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the simple life

"One ought, every day at least, to hear a little song, read a good poem, see a fine picture, and if it were possible, to speak a few reasonable words." Johann Wolfgang von Goethe

Wednesday, July 06, 2005

Film / Singapore GaGa

Singapore GaGa is a treat.

Hours after it ended, friends were still making references to the documentary and making inquires of the One-Dollar Tissue Lady.

At its purest level, it is a documentary disguised as a comedy, giving it the best possible chance of reaching a mainstream audience. Not many can resist missing out on our audacious National Treasure, Ying the juggler; the musicality of Yew Hong Chow whose voice itself is a generous instrument and the irresistible One-Dollar Tissue Lady who is above everything, a survivor.

But it is beyond this physical level where it touches the sublime.

Melvyn the busker opens the film. A song. The heart-breaking Wasted Days and Wasted Nights. The distant, profile view of the camera is intense and culminates in the reverberating "Why should I keep loving you/ When I know that you're not true?

Someone said Singapore GaGa is a love song to Singapore. For me, it must be one of those bittersweet ones, frustrating yet stubbornly hopeful, and raises more questions than answers.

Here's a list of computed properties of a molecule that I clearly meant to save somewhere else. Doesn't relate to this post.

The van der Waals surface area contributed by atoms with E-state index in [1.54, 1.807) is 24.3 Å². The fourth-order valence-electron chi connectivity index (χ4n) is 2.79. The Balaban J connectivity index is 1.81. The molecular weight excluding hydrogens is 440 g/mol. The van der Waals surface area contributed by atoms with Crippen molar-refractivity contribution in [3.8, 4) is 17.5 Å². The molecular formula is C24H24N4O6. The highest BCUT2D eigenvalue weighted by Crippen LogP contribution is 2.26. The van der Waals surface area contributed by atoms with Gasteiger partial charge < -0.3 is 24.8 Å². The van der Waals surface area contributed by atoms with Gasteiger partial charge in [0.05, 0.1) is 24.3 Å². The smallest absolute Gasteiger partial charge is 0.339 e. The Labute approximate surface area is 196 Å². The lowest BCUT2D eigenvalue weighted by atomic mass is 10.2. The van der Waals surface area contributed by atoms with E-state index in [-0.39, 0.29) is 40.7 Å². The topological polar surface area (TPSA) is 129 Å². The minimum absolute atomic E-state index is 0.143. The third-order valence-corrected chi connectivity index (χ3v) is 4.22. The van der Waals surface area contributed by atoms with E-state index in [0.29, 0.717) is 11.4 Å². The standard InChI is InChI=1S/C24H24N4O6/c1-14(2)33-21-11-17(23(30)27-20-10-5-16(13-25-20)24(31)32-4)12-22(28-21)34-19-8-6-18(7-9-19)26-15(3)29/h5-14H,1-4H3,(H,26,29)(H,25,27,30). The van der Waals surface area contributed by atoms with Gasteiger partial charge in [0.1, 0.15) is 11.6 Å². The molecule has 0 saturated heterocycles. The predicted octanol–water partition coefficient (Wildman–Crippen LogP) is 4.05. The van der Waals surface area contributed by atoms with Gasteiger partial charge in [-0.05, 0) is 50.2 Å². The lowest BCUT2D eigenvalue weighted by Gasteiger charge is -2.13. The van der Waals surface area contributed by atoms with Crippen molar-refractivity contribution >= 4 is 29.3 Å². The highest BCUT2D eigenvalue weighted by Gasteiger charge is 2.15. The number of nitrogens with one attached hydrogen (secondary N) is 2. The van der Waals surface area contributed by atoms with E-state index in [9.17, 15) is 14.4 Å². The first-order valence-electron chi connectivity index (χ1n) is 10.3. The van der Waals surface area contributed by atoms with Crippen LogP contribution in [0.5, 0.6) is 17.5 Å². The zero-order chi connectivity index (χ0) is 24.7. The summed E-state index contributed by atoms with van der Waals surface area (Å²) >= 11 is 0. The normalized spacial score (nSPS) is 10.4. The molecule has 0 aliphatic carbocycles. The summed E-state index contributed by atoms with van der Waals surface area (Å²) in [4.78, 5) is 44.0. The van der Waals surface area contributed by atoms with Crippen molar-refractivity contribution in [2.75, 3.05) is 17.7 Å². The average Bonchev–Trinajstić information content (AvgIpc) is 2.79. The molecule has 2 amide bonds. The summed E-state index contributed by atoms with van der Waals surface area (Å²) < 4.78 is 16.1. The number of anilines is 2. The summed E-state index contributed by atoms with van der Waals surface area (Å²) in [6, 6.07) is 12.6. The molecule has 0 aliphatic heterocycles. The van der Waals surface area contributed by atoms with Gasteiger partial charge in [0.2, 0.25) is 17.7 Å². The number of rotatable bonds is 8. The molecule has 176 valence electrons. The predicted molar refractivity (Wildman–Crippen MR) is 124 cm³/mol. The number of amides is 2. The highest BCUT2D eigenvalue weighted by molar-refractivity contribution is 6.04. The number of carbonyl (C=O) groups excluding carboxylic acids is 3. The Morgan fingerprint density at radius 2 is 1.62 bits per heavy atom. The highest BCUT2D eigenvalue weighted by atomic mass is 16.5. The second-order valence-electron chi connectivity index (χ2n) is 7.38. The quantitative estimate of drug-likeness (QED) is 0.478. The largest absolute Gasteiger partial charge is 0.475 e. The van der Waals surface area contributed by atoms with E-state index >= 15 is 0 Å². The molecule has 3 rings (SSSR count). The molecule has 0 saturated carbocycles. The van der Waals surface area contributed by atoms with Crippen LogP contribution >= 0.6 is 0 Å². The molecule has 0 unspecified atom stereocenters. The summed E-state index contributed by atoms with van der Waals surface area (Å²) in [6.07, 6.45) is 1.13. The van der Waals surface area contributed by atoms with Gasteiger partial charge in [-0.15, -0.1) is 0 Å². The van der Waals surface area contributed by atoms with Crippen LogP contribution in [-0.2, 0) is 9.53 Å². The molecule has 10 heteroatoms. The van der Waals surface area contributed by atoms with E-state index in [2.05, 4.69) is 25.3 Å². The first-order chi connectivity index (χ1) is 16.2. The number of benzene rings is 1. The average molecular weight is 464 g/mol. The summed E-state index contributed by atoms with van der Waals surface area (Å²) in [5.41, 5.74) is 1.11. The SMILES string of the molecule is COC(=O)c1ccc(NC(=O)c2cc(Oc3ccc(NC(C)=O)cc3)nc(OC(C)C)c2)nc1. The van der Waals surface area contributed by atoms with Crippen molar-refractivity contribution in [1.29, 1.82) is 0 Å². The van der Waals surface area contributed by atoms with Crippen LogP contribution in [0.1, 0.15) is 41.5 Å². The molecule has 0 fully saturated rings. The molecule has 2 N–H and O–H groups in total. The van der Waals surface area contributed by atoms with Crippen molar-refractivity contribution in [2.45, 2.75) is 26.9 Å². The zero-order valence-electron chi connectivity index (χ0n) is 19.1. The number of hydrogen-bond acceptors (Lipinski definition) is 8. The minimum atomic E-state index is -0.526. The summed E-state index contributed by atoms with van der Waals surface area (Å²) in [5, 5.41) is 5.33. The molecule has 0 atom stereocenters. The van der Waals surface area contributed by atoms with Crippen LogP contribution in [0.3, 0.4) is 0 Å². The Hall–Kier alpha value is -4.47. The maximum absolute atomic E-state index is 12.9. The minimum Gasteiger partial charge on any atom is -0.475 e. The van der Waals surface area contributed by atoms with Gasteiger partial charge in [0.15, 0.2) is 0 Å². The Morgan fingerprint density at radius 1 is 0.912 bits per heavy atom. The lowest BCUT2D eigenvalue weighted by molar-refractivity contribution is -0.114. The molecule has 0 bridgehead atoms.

Why should I keep loving Singapore? The question stuck in my head. The film refuse to yield, prodding along, teasing, charming me with its quirkiness and ends up again with Wasted Days and Wasted Nights and had me laughing again at the post-credits sequence.

Eventually, I found my answer. I had to first overcome some preconceptions. I was expecting the people in the film to tell me how they love this country, despite being ignored, prejudiced against, lambasted and exiled outside the confines of the mainstream. That wasn't the case.

I had to also understand what love for a country was. A GaGa kind of love? Perhaps the title is unfortunate. It was more likely a love more commonly associated with the older generation, signifying commitment rather than desire and the long haul rather than gratification. It could also be a love in spite of. Love without conditions. Agape love perhaps?

The people in the film are simply amazing. They all have deep passions; whether its Jesus, music, singing, performing, life partners or Singapore. In most cases, its a love that is unrequited and unresponsive. But our heroes are unrepentant; they love and stay in love through thick and thin. They busk, they sing, they juggle, they teach, they take care of their mates, they praise the Lord; they don't give up.

Why should I keep loving Singapore? Perhaps because I'm committed to. I was born here and maybe that's good enough. And like our heroes in the film, I should love her despite her deep insecurities, her bureaucratic failings, her false pretences, her confusing contractions and her hurtful disregard and contempt for me.

Singapore GaGa? Maybe not. But I'm learning to love.


At 7/07/2005 01:59:00 AM, Anonymous Anonymous said...

You've got it sir. Everything in a nutshell. I think I see a nail on a head.

S Tan


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